Congratulations, Bishop Coleman!

We at The Anchor congratulate our publisher, Bishop George W. Coleman, upon his retirement this fall. He will not truly enter into that new stage of his life until September 24, when his successor takes possession of the diocese, but we here at the paper wished to honor him this week in conjunction with the special Mass that he celebrated this past Tuesday at the Cathedral of St. Mary of the Assumption, marking his 50 years as a priest and 11 years as bishop (those 11 are included in the 50, since “you are a priest forever” [Ps 104:4 and Heb 5:6 and 7:17] and the episcopacy is considered “the fullness of the priesthood” [Lumen Gentium 41, but the Church also taught this earlier]).

Although Bishop Coleman will be retired from administrative duties, his priestly and episcopal service to the Church will continue. Now he will be able to enjoy the ministry that Christ had given him, as a priest and as a successor of the Apostles, without having to deal with all of the minutiae that comes with having an ecclesiastical office. As we have heard from many retired priests of our diocese, this is a time in one’s life when one can feel even more so a priest, since one no longer has to act as a CEO.

One of Bishop Coleman’s concerns over these past 11 years has been the persecution of Christians throughout the world. He has repeatedly asked that we pray for them, offer up our sacrifices for them, and urge our government leaders to do what they can to alleviate their sufferings. When talking with the bishop about them, one can see his personal sadness and union in prayer with them. This will not stop come September 24. One of the ways in which we can honor the bishop is to join with him in carrying out his request that we truly see these people in such anguish as our brothers and sisters (Christ has told us that they are this) and do what we can to help them, Spiritually and materially.

As Linda Rodrigues tells us in her remembrance article in this edition, Bishop Coleman has also always been a man who called for justice, be it in terms of dealing with the horror of the sexual abuse of minors, be it in terms of how we treat undocumented immigrants, be it in terms of how we deal with questions of life and death. These have not been the easiest of years to be a bishop, having to deal with the aftermath of September 11 in the secular world and the aftermath of the abuse crisis in the ecclesial world, having to deal with a fragile economy for most of the time he was bishop and having to see how that fragility made the problems in the cities of our diocese become even more acute. To all of these situations Bishop Coleman has brought his prayerfulness and his deep love for God and neighbor. 

Last year in Sharing, the publication of the diocesan Catholic Charities Appeal, Bishop Coleman remarked on the election of Pope Francis to the Chair of St. Peter. He said, “He begins his mission as one known for his love of the poor, simplicity of life, and gentle good humor. He is a man of deep prayer.” Although our bishop was speaking about his new “boss,” these words could also be applied to himself (although, in humility, Bishop Coleman would not do such a thing). Many a person has spoken about the recollections the bishop has shared about his years as a priest, often throwing in funny anecdotes about his collaborators in the priesthood (always funny but never demeaning; his humor is more like Bob Newhart’s than Joan Rivers’).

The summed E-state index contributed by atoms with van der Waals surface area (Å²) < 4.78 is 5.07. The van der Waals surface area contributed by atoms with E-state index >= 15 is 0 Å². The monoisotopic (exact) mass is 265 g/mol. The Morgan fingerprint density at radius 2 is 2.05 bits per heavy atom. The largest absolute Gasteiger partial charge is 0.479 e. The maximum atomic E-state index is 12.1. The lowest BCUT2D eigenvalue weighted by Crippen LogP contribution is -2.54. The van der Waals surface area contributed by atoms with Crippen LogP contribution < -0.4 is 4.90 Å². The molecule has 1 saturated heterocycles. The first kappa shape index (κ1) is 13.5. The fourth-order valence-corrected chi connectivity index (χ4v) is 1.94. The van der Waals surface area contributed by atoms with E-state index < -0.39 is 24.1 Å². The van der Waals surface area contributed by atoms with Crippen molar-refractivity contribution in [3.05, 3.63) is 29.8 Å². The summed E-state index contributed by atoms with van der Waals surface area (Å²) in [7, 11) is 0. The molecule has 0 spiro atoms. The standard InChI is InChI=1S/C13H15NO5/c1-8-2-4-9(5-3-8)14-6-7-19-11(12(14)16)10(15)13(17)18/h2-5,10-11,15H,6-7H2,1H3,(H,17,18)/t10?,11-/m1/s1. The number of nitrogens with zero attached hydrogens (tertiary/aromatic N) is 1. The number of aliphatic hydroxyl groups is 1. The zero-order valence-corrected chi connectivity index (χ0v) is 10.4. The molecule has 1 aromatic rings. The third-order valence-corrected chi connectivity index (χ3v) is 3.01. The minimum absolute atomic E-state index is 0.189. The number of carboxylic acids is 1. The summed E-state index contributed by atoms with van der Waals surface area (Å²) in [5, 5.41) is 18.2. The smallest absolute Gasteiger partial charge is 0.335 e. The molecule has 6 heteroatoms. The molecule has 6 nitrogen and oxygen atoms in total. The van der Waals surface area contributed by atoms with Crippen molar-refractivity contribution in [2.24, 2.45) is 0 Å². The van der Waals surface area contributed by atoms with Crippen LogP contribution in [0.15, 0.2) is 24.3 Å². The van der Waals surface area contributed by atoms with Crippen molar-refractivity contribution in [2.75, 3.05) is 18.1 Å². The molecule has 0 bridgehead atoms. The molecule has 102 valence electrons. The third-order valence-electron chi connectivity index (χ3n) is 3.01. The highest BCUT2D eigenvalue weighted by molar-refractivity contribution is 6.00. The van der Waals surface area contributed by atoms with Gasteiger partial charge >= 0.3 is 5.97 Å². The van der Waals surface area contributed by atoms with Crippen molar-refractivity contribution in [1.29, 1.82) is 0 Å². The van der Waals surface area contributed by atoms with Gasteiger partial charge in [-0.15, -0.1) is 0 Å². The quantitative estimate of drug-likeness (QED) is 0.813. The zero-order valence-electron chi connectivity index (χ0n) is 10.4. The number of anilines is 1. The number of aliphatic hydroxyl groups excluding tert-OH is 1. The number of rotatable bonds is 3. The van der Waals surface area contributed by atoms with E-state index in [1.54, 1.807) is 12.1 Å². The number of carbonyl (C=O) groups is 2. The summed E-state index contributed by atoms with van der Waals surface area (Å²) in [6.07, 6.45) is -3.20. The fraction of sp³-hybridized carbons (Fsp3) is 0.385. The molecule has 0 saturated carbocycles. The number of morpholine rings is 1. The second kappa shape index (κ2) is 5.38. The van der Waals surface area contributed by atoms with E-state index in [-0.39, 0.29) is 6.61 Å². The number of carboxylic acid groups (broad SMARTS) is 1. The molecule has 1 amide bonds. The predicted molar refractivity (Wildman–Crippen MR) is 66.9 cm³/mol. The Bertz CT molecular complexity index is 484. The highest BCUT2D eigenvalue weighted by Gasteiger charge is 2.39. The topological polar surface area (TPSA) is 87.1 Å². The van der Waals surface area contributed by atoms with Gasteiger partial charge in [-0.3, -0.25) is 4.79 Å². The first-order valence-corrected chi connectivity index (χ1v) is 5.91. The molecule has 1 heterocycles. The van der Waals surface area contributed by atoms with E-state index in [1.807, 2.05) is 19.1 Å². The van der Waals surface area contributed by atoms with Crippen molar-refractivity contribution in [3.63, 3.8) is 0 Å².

Bishop Coleman took for his motto Domini sumus, which is the Latin for “We are the Lord’s,” a quote from St. Paul’s letter to the Romans (14:8). The bishop picked this motto because of how it falls into a longer quote from St. Paul: “For if we live, we live for the Lord, and if we die, we die for the Lord; so then, whether we live or die, we are the Lord’s” (14:7-8).

Back in 2003, when Bishop Coleman was ordained to the episcopacy, Msgr. John Moore wrote an editorial in which he explained the bishop’s motto and its implication for him and for all of us. “A Biblical commentary on this passage implies a restraining principle: Christian liberty is never license, but discharge of our responsibility to the Lord. In the whole of our experience, including death itself, we are related to the Lord. Not all people realize this, but the true believer does. That we are the Lord’s determines our life. God has accepted each of us, can we do less? If we live to honor the Lord, this will be reflected in our actions and words, especially in the way we treat one another. This indeed is Bishop Coleman’s mindset as he begins his leadership of the diocese.”

Bishop Coleman has strove to live out those words and to impress them upon us — that we need to live to honor the Lord, not ourselves. When we do this, we find true peace, because we are being what we are called to be — the Lord’s — His beloved children. Whatever we do as a member of the Church, it is not to be for our own aggrandizement or just to get our own way — if that were so, then we would be living for ourselves, but not for God. As Bishop Coleman enters into retirement, may God help him and all of us to always be “the Lord’s,” treasuring the great gift that this is.

© 2018 The Anchor and Anchor Publishing   †   Fall River, Massachusetts